8. The High Court on a very elaborate consideration of the matter took the view that the explanation offered by the Appellant was not at all acceptable. In this regard the High Court came to the conclusion that the materials on record proved and established that the association of the Appellant with Gurmeet Singh Wadhalia was of recent origin and having regard to the short period of time that the two had known each other it was unnatural that Gurmeet Singh Wadhalia would have handed over a demand draft of the sum of Rs. 21.5 crores to the Appellant. The High Court also took the view that the Appellant was primarily engaged in the real estate business and the explanation given by him before the Court was too naive for acceptance; that the Appellant was guilty of commission of contempt and, therefore, deserved to be sentenced to undergo simple imprisonment for one month.

9. We have heard learned Counsels for the parties and considered the rival stands in the light of the materials on record.

10. The initial offer of Rs. 21.5 crores made by Advocate Mohit Paul was on behalf of one Manvir Singh who neither deposited 50 per cent of the amount, as directed by the High Court, nor established his credentials. The order dated 23.07.2014 of the High Court passed in this regard which noted the circumstances in which the bank draft came to be placed before the Court would need to be extracted to throw light at the circumstances in which the Bank draft came to be deposited in the High Court.

Mr. Anip Sachthey, learned Counsel on behalf of Mr. Radhey Shyam, S/o Shri Diwan Chand, R/o 3046, Sector-28D, Chandigarh and House No. 9, Sector-19, Chandigarh/has tendered the demand draft No. 882662, dated 22.07.2014, issued by the Axis Bank Limited, Plot No. 5, Vikas Surya Plaza, Community Centre, D.C. Chowk, Sector-9, Rohini, New Delhi-110085, favouring the Chairman, Committee of Golden Forest India Limited for the sum of Rs. 21.50 Crores. It is submitted that the matter is sent back to the Committee for fresh process of bidding. The said Mr. Radhey Shyam represents one Harry Township Limited, which is interested in bidding on behalf of the said company in the said sum of Rs. 21.50 Crores. Mr. Sachthey, Advocate seeks a day’s time to file an affidavit disclosing the particulars of the bidder such as the name of the company, company’s PAN number, Resolution authorizing the purchase of the land as well as the particulars with respect to its Board of Directors, whether they are an income tax payee, etc. The affidavit shall be tendered tomorrow, i.e., 24.07.2014. The said demand draft is hereby taken on record and shall be kept in the physical custody of the Registrar General, to be produced tomorrow. Mr. Himanshu Kapoor, Advocate appears on behalf of Mr. Nikhil Kant Syal, S/o Shri Rakesh Kant Syal. The particulars and relevant details of Mr. Nikhil Kant Syal shall be filed in the Court in the form of an affidavit within a week from today.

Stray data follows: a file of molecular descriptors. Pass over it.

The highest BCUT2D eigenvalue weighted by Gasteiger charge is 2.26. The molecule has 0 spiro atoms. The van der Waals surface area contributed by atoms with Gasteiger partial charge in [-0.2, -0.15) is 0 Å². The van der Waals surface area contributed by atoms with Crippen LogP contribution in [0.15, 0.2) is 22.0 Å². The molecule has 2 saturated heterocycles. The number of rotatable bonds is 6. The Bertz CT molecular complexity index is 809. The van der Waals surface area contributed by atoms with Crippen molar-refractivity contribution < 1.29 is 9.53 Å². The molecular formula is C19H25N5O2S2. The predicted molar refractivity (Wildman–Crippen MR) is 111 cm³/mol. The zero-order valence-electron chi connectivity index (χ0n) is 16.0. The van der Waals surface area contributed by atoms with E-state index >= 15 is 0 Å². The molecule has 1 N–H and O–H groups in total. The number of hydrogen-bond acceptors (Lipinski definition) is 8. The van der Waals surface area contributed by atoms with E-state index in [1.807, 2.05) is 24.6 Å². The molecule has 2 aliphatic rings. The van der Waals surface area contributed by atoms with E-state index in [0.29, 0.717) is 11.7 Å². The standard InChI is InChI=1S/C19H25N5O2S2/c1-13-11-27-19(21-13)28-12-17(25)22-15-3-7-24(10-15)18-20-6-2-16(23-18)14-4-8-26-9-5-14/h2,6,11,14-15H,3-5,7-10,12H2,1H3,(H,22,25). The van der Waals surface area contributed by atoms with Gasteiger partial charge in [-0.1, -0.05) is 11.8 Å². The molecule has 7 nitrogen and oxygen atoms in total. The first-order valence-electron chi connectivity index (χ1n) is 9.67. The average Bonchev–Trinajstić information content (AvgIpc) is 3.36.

List on 24th July, 2014.

A copy of this order be given under the signatures of Court Master.

11. Though the Appellant claimed to be representing one Harry Township Limited, pursuant to the above order of the Court dated 23.07.2014 the Appellant filed an affidavit enclosing inter alia the PAN Card of one M/s. Real Pro Assets Ltd. The Bank draft was stated to have been facilitated from the Bank Account of one “Deepak Holdings” claimed to be a sister concern of M/s. Real Pro Assets Ltd. It was also stated in the said affidavit that it is M/s. Real Pro Assets Ltd. which desired to submit the bid. However, when the bank draft, on inquiry, was found to be forged the Appellant accepted the said fact and put up a new case saying that the bank draft in question was handed over to him by one Gurmeet Singh Wadhalia. The circumstances in which the bank draft allegedly came into the possession of the Appellant and was placed before the Court are replete with ambiguities and inconsistencies, as noticed above, which makes the version offered by the Appellant unworthy of belief being, even prima facie, opposed to all acceptable canons of human conduct.

12. The High Court has elaborately considered these circumstances and has arrived at the impugned conclusion with which we can find no fault. Having considered the totality of the facts, set out above, we are of the view that the Appellant had deliberately and intentionally furnished a forged bank draft to stall the auction process and has, therefore, interfered in the process of administration of justice warranting the findings recorded against him with regard to the commission of contempt. The rejection of the “apology” offered by the applicant was in our view, rightly made by the High Court. We, therefore, affirm the said findings. The sentence of simple imprisonment for one month, awarded by the High Court, is in fact, far too lenient to call for interference.

13. Accordingly, while upholding the impugned judgment and order dated 22.01.2015 of the High Court, we dismiss the present appeal.